Robert Wood Johnson Foundation 2011 Assessment Report

RWJF 2011 Assessment Report

An introductory letter from RWJF President and CEO Risa Lavizzo-Mourey, M.D., M.B.A.

At the Robert Wood Johnson Foundation, we're guided by the principle that we are stewards of private resources that must be used for the public good. In keeping with the principle of good stewardship we need to be accountable for how effectively those resources are deployed. In this age of austerity, it is more important than ever to ask and answer whether we are having impact and making a difference.

Each year we make it a point to take measure of how well we are living up to the promise of our philanthropy and our mission: to improve the health and health care of all Americans. This would not be possible without grantees and partners who help turn this shared mission into reality for communities, organizations and people across the country.

The annual Assessment Report is our chance to take stock and demand of ourselves what we demand from our partners—performance, transparency and accountability. We ask hundreds of our grantees, stakeholders and health and health care leaders to gauge our work, to let us know what is working and what we need to improve. More specifically, we ask them to:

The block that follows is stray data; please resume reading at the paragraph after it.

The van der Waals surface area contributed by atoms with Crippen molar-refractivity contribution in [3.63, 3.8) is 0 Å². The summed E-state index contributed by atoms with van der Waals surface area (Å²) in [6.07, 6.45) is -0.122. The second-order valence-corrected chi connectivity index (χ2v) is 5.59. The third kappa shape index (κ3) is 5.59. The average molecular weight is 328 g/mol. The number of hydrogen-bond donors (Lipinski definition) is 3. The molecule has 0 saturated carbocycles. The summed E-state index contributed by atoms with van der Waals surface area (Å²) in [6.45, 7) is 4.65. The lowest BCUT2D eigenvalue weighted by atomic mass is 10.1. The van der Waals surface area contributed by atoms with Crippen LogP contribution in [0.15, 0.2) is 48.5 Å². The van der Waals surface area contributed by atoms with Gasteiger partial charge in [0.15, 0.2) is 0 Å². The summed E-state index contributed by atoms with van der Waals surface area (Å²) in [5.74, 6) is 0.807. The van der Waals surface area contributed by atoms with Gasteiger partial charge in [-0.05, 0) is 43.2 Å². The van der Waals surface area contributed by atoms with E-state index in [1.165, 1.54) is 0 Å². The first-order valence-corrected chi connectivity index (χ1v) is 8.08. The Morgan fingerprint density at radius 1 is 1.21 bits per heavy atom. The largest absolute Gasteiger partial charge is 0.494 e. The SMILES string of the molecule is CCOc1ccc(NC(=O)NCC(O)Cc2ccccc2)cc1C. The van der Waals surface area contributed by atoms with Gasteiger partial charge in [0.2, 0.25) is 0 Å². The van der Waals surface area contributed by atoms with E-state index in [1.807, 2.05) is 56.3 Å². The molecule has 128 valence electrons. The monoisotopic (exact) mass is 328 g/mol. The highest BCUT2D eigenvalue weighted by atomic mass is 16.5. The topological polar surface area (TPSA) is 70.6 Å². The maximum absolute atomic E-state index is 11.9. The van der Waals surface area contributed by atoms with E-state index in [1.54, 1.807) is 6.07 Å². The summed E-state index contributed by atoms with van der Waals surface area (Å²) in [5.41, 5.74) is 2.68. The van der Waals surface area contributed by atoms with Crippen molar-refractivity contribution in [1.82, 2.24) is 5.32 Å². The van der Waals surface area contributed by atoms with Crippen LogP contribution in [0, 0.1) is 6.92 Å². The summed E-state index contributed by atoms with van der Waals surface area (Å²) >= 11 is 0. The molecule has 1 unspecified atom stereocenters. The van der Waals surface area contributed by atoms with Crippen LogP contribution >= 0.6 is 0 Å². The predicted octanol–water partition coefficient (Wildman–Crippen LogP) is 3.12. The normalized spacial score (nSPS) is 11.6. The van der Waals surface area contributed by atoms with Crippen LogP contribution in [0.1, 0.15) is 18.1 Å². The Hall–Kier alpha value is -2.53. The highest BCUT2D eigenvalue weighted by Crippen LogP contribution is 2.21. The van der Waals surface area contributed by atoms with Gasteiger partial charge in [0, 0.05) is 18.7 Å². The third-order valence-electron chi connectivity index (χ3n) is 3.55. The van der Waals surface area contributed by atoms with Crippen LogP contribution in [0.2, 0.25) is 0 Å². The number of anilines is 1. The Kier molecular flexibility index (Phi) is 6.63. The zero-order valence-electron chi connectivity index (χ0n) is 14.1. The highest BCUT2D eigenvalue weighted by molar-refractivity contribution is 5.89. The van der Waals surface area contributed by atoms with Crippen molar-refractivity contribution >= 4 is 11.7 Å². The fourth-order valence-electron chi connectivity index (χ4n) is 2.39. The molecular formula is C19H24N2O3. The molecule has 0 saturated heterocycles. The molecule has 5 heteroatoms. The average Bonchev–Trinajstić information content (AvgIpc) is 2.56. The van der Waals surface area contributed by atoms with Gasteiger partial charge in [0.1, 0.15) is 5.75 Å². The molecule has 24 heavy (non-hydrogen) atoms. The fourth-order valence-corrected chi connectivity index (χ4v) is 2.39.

• Rate the strength and relevance of our priorities and strategies.
  • Judge whether we are making a difference in the field of health and health care.
  • Assess how our performance compares with other major peer foundations.

The 2011 Assessment Report is one part of a group of evaluative efforts that helps us continually measure our effect on health and health care. Additional activities include individual program evaluations, Program Results Reports, and the RWJF Retrospective and Anthology series. Together, they provide a comprehensive picture of our work that identifies our strengths and weaknesses to help us continually advance our mission.

Using the Assessment Report as an internal quality improvement tool alone is valuable. But sharing these results with the field has additional benefits. A foundation that asks, “How are we doing?” and publishes independent, objective analysis to inform the answer has taken a crucial step toward accountability. In this manner, the Assessment Report is not merely a static document, but is a valuable tool meant to drive our work and motivate responses to shortcomings.

Through this assessment, we are better prepared to help all Americans lead healthier lives and access the care they need.

Risa Lavizzo-Mourey